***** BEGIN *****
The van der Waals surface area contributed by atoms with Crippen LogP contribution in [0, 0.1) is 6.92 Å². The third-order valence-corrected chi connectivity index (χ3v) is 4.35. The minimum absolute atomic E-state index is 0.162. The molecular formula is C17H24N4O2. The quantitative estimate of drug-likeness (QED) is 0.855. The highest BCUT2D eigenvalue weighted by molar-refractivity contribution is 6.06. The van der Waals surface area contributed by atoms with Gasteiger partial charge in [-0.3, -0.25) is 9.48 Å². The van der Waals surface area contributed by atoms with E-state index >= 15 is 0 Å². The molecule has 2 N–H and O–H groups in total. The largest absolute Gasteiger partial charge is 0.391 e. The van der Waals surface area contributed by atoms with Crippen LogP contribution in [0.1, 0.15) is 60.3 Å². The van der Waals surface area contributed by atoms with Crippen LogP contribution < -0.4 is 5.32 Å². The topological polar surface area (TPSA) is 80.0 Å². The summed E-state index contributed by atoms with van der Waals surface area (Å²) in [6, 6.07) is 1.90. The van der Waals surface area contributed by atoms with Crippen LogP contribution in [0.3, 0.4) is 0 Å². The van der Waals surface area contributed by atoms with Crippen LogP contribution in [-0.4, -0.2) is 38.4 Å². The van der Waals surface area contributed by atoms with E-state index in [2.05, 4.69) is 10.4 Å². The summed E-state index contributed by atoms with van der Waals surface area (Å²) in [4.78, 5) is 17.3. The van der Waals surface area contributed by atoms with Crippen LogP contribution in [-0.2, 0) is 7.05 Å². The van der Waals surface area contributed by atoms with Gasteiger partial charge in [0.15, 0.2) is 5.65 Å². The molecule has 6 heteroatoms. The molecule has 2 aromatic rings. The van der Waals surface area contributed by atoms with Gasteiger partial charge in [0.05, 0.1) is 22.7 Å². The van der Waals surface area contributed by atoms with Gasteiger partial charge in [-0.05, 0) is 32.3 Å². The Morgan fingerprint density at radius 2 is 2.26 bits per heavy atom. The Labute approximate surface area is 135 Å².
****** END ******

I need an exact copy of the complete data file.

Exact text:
The van der Waals surface area contributed by atoms with Crippen LogP contribution in [0, 0.1) is 6.92 Å². The third-order valence-corrected chi connectivity index (χ3v) is 4.35. The minimum absolute atomic E-state index is 0.162. The molecular formula is C17H24N4O2. The quantitative estimate of drug-likeness (QED) is 0.855. The highest BCUT2D eigenvalue weighted by molar-refractivity contribution is 6.06. The van der Waals surface area contributed by atoms with Gasteiger partial charge in [-0.3, -0.25) is 9.48 Å². The van der Waals surface area contributed by atoms with E-state index >= 15 is 0 Å². The molecule has 2 N–H and O–H groups in total. The largest absolute Gasteiger partial charge is 0.391 e. The van der Waals surface area contributed by atoms with Crippen LogP contribution in [0.1, 0.15) is 60.3 Å². The van der Waals surface area contributed by atoms with Crippen LogP contribution < -0.4 is 5.32 Å². The topological polar surface area (TPSA) is 80.0 Å². The summed E-state index contributed by atoms with van der Waals surface area (Å²) in [6, 6.07) is 1.90. The van der Waals surface area contributed by atoms with Crippen LogP contribution in [0.3, 0.4) is 0 Å². The van der Waals surface area contributed by atoms with Crippen LogP contribution in [-0.4, -0.2) is 38.4 Å². The van der Waals surface area contributed by atoms with E-state index in [2.05, 4.69) is 10.4 Å². The summed E-state index contributed by atoms with van der Waals surface area (Å²) in [4.78, 5) is 17.3. The van der Waals surface area contributed by atoms with Crippen LogP contribution in [-0.2, 0) is 7.05 Å². The van der Waals surface area contributed by atoms with Gasteiger partial charge in [0.15, 0.2) is 5.65 Å². The molecule has 6 heteroatoms. The molecule has 2 aromatic rings. The van der Waals surface area contributed by atoms with Gasteiger partial charge in [0.05, 0.1) is 22.7 Å². The van der Waals surface area contributed by atoms with Gasteiger partial charge in [-0.05, 0) is 32.3 Å². The Morgan fingerprint density at radius 2 is 2.26 bits per heavy atom. The Labute approximate surface area is 135 Å².